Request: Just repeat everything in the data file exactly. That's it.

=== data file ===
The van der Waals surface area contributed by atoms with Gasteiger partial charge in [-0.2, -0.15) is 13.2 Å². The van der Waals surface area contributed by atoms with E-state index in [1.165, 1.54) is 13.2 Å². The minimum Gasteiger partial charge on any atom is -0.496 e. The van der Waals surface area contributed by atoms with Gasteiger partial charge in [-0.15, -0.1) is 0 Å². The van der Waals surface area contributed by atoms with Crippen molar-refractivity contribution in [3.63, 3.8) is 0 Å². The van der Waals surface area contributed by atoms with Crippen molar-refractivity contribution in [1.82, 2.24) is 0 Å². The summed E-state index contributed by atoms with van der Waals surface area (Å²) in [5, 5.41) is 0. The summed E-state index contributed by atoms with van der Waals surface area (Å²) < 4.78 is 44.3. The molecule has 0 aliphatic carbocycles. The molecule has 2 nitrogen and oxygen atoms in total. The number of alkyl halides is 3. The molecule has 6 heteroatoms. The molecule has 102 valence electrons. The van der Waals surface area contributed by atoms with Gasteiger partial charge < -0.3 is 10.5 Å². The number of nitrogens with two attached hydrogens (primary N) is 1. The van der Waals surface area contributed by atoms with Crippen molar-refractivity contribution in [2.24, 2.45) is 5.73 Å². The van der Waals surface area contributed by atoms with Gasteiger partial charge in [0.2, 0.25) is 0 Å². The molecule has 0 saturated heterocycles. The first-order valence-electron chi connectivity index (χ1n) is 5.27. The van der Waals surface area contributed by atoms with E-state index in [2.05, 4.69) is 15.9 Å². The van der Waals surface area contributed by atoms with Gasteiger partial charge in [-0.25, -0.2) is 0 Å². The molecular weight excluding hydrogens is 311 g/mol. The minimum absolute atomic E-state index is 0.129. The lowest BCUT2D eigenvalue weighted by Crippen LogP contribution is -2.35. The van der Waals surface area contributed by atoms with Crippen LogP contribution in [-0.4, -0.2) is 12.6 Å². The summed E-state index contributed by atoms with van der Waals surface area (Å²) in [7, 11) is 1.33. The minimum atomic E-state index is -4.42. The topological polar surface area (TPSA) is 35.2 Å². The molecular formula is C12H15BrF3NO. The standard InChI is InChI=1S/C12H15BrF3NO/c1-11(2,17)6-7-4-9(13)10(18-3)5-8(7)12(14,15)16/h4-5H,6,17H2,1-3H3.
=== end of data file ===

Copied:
The van der Waals surface area contributed by atoms with Gasteiger partial charge in [-0.2, -0.15) is 13.2 Å². The van der Waals surface area contributed by atoms with E-state index in [1.165, 1.54) is 13.2 Å². The minimum Gasteiger partial charge on any atom is -0.496 e. The van der Waals surface area contributed by atoms with Gasteiger partial charge in [-0.15, -0.1) is 0 Å². The van der Waals surface area contributed by atoms with Crippen molar-refractivity contribution in [3.63, 3.8) is 0 Å². The van der Waals surface area contributed by atoms with Crippen molar-refractivity contribution in [1.82, 2.24) is 0 Å². The summed E-state index contributed by atoms with van der Waals surface area (Å²) in [5, 5.41) is 0. The summed E-state index contributed by atoms with van der Waals surface area (Å²) < 4.78 is 44.3. The molecule has 0 aliphatic carbocycles. The molecule has 2 nitrogen and oxygen atoms in total. The number of alkyl halides is 3. The molecule has 6 heteroatoms. The molecule has 102 valence electrons. The van der Waals surface area contributed by atoms with Gasteiger partial charge < -0.3 is 10.5 Å². The number of nitrogens with two attached hydrogens (primary N) is 1. The van der Waals surface area contributed by atoms with Crippen molar-refractivity contribution in [2.24, 2.45) is 5.73 Å². The van der Waals surface area contributed by atoms with Gasteiger partial charge in [0.2, 0.25) is 0 Å². The molecule has 0 saturated heterocycles. The first-order valence-electron chi connectivity index (χ1n) is 5.27. The van der Waals surface area contributed by atoms with E-state index in [2.05, 4.69) is 15.9 Å². The van der Waals surface area contributed by atoms with Gasteiger partial charge in [-0.25, -0.2) is 0 Å². The molecular weight excluding hydrogens is 311 g/mol. The minimum absolute atomic E-state index is 0.129. The lowest BCUT2D eigenvalue weighted by Crippen LogP contribution is -2.35. The van der Waals surface area contributed by atoms with Crippen LogP contribution in [-0.4, -0.2) is 12.6 Å². The summed E-state index contributed by atoms with van der Waals surface area (Å²) in [7, 11) is 1.33. The minimum atomic E-state index is -4.42. The topological polar surface area (TPSA) is 35.2 Å². The molecular formula is C12H15BrF3NO. The standard InChI is InChI=1S/C12H15BrF3NO/c1-11(2,17)6-7-4-9(13)10(18-3)5-8(7)12(14,15)16/h4-5H,6,17H2,1-3H3.